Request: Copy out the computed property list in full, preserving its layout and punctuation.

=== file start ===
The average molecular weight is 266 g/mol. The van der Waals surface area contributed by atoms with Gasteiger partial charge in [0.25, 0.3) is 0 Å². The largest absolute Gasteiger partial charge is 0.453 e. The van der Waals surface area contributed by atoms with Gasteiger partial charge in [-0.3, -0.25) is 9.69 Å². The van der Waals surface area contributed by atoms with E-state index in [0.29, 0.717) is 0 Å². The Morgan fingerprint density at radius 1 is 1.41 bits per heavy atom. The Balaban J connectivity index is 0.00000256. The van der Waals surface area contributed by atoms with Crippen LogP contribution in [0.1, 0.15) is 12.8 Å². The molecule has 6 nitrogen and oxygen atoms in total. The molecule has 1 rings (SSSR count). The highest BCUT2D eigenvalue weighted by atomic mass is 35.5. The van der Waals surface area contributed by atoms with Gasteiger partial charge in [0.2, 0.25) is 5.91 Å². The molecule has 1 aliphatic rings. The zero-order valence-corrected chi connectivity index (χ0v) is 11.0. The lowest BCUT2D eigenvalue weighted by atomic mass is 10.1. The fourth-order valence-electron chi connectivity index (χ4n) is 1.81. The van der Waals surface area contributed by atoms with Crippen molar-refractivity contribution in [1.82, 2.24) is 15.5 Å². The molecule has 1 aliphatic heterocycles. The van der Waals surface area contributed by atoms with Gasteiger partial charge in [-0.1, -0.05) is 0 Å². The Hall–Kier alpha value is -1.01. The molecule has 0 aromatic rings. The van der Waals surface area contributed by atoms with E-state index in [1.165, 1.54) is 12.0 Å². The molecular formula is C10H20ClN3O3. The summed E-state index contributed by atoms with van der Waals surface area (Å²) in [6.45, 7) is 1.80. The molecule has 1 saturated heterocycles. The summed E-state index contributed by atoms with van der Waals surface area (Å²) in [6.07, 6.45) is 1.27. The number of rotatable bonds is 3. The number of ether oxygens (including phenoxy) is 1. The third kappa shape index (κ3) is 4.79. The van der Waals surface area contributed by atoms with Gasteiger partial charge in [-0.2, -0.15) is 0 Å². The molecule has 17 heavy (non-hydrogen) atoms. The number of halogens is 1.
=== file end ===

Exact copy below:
The average molecular weight is 266 g/mol. The van der Waals surface area contributed by atoms with Gasteiger partial charge in [0.25, 0.3) is 0 Å². The largest absolute Gasteiger partial charge is 0.453 e. The van der Waals surface area contributed by atoms with Gasteiger partial charge in [-0.3, -0.25) is 9.69 Å². The van der Waals surface area contributed by atoms with E-state index in [0.29, 0.717) is 0 Å². The Morgan fingerprint density at radius 1 is 1.41 bits per heavy atom. The Balaban J connectivity index is 0.00000256. The van der Waals surface area contributed by atoms with Crippen LogP contribution in [0.1, 0.15) is 12.8 Å². The molecule has 6 nitrogen and oxygen atoms in total. The molecule has 1 rings (SSSR count). The highest BCUT2D eigenvalue weighted by atomic mass is 35.5. The van der Waals surface area contributed by atoms with Gasteiger partial charge in [0.2, 0.25) is 5.91 Å². The molecule has 1 aliphatic rings. The zero-order valence-corrected chi connectivity index (χ0v) is 11.0. The lowest BCUT2D eigenvalue weighted by atomic mass is 10.1. The fourth-order valence-electron chi connectivity index (χ4n) is 1.81. The van der Waals surface area contributed by atoms with Crippen molar-refractivity contribution in [1.82, 2.24) is 15.5 Å². The molecule has 1 aliphatic heterocycles. The van der Waals surface area contributed by atoms with Gasteiger partial charge in [-0.1, -0.05) is 0 Å². The Hall–Kier alpha value is -1.01. The molecule has 0 aromatic rings. The van der Waals surface area contributed by atoms with E-state index in [1.165, 1.54) is 12.0 Å². The molecular formula is C10H20ClN3O3. The summed E-state index contributed by atoms with van der Waals surface area (Å²) in [6.45, 7) is 1.80. The molecule has 1 saturated heterocycles. The summed E-state index contributed by atoms with van der Waals surface area (Å²) in [6.07, 6.45) is 1.27. The number of rotatable bonds is 3. The number of ether oxygens (including phenoxy) is 1. The third kappa shape index (κ3) is 4.79. The van der Waals surface area contributed by atoms with Gasteiger partial charge in [-0.2, -0.15) is 0 Å². The molecule has 17 heavy (non-hydrogen) atoms. The number of halogens is 1.